Success is ... putting it on a checklist.

Orangeboy and his main two antagonists are ready for the holidays. As usual, they can't wait to get out of school on break and each has his/her own reasons. Sister doesn't like homework, deadlines, or clothes - she prefers bare legs and feet even in winter; Brother likes to hang out at home and eat meals that don't easily pack in his allergy-safe lunchbox for school; and Orangeboy, of course, just wants to sleep late and not have to socialize.

Orangeboy and the rest also reached their Advanced Reading goals and were recently rewarded with being able to go to a movie at a local theatre with all the other AR successful students. Orangeboy was very excited about going to the movie even though he doesn't really like movies as much as other kids usually do. I think it was more about it being a reward and solid proof for a met goal that excited him - and possibly the free sprite and popcorn.

Orangeboy also participated in the school's writing contest this month. Last year, you may remember, I was surprised to find out that his story was picked to represent the school in a district writing contest. However, this year he wasn't too confident that he wrote a good story. He told me that the topic was something "a little hard for me".
He had to write about "My Best Day with Someone Special".
I said, "Oh, so having to write about a social interaction is hard for you."
He replied with a matter-of-fact, "yes."
"So if had been "My Best Day with a Special Object" it would have been easy?"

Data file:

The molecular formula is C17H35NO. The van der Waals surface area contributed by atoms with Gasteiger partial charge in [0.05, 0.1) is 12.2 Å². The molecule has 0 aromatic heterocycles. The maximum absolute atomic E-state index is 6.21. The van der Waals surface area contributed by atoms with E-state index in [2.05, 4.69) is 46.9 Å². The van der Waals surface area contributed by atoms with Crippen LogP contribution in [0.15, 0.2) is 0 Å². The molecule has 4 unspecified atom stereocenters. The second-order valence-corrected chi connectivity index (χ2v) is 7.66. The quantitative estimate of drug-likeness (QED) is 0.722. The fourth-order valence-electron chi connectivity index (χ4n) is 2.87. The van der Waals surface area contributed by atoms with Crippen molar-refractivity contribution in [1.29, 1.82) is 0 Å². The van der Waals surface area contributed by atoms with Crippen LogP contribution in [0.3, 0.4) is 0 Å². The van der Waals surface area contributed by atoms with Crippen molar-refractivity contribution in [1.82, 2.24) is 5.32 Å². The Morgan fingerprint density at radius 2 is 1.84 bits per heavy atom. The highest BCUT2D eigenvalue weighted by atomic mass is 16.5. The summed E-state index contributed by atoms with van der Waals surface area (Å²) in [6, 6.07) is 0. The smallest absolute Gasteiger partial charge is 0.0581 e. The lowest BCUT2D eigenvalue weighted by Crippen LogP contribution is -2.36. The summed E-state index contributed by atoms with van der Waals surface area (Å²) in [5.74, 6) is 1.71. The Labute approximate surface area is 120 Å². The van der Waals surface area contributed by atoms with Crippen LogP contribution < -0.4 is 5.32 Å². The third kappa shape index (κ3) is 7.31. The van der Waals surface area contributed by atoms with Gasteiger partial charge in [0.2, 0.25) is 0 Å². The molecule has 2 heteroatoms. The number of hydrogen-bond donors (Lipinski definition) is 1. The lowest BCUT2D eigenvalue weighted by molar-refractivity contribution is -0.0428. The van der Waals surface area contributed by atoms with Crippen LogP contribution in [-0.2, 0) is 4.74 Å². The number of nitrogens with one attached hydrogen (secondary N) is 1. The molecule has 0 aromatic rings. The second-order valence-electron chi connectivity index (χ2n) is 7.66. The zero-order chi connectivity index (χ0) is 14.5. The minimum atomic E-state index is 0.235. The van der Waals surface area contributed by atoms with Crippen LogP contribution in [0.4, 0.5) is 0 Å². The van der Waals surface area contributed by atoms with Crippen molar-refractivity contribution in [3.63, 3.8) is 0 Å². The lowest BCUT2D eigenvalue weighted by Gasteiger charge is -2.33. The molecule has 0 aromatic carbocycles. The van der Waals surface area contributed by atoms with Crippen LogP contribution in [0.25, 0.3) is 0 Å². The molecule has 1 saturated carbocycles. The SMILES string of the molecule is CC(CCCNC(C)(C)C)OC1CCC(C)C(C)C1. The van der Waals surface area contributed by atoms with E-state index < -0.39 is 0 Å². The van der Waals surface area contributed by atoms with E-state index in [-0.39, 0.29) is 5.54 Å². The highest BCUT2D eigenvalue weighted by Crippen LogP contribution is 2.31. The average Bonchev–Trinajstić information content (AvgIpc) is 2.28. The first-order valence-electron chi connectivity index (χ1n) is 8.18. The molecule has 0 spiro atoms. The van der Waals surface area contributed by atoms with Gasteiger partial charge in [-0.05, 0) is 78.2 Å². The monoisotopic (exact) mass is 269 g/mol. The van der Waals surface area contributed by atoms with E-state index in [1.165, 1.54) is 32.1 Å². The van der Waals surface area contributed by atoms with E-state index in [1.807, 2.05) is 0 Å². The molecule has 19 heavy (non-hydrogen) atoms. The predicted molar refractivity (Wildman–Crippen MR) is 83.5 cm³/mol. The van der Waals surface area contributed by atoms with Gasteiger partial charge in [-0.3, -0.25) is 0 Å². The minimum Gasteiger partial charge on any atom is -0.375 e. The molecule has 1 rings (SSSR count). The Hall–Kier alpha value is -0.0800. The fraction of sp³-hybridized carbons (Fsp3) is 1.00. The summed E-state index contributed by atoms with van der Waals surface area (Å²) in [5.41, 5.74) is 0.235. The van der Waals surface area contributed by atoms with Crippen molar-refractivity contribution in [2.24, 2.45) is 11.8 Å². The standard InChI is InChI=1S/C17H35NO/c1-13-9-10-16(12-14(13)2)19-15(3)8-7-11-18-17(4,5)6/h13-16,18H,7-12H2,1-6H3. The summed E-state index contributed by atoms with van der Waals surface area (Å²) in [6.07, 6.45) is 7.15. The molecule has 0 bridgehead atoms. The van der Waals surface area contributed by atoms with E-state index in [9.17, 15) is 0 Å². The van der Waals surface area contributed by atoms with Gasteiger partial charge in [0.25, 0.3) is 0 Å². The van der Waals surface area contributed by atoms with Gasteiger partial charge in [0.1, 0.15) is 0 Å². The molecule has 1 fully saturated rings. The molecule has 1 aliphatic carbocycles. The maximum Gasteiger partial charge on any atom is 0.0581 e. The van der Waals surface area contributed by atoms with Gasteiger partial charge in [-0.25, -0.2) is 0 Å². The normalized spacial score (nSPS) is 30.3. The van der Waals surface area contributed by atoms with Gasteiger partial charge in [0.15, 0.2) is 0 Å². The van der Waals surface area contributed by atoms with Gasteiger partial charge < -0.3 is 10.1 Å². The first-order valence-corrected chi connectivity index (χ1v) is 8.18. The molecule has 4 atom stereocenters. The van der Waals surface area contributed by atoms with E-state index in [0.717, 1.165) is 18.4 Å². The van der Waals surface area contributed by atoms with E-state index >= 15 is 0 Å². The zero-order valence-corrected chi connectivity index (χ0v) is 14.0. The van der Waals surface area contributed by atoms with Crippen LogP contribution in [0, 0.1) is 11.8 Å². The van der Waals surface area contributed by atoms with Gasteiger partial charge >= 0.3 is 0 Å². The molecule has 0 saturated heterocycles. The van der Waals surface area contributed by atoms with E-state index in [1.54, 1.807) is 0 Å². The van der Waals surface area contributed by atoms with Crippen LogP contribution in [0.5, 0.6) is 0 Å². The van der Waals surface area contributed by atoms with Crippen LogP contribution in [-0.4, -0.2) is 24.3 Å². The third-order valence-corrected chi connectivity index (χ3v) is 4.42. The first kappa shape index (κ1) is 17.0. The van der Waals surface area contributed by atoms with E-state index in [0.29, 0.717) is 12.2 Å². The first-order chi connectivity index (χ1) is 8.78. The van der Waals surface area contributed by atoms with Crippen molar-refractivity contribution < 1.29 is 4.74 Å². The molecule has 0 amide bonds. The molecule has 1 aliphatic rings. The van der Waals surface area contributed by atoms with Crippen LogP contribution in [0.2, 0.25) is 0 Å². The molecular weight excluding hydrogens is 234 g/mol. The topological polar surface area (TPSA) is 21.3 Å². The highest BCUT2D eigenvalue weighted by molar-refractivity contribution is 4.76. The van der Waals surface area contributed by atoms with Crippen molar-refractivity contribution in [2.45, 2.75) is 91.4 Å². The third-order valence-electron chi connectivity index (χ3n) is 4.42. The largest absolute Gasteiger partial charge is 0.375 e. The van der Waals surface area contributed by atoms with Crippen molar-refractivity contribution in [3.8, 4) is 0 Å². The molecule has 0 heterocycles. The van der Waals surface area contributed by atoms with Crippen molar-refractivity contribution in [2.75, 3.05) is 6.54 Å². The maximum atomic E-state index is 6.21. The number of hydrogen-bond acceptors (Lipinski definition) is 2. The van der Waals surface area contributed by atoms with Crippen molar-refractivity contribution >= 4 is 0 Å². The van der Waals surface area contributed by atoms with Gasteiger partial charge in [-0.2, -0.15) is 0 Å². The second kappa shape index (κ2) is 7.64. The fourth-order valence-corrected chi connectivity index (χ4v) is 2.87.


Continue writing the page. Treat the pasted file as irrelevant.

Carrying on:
He acknowledged, "Yes, it would."

Hey, the boy now knows himself at least! He gets it, now if he will only become more dissatisfied with the way things are and get to work trying to socialize more. He's supposed to be working on making at least ONE friend in his class. It can be a girl or a boy.
"Just pick someone nice and talk to them. Maybe at some point ask them if they want to come to your house and play sometime."

It occurs to me that making a chart with each step to friendship and playdate might actually work for him since he likes clear goals and rewards. I could put a gold star on each step that he completes:

"Said hi to the kid sitting next to you at lunch" STAR!
"Offered your brownie to the same kid with a smile and he/she accepted" STAR!
"Asked friend candidate if he/she likes computers and listened for an answer" STAR!
"Asked FC what is his/her favorite TV show or game and can remember answer" STAR!
"Talked to FC about his/her favorite TV show or game and looked to see if he/she was looking at you and listening" STAR!
"FC asked you a question and you answered and made eye contact" STAR!
"Smiled and said hi to FC , using FC's name, when you arrived at school and got an good answer back" STAR!

How many steps are there before reaching friend status?
In theory, this sounds good but I would be really reluctant to do it. What if I put a step on the chart that doesn't work or gets skipped and Orangeboy won't move on? He might keep asking the same kid everyday "So, what's your favorite game?" until he gets a response and not see that he's being ignored and needs to move on.
He might keep offering a brownie to a kid who's allergic to chocolate.

If only it were so easy to delineate the steps to friendship and set a goal and get it done.

Make a friend - check!
Make a million - check!
Write a bestseller - check!
Find a job I love everyday for the rest of my life - check!
Stay thin and healthy - check!
Live happily ever after - check!

1 comment:

  1. Good one on Brilliant Spectrum Child - it helps a lot!

    We clearly share similar parenting experiences and views.
    I've been reading one that I'm hooked on - http://todayscliche.com/.
    I have a feeling you'd get a lot out of it.

    Incredible job on your blog; keep it up.



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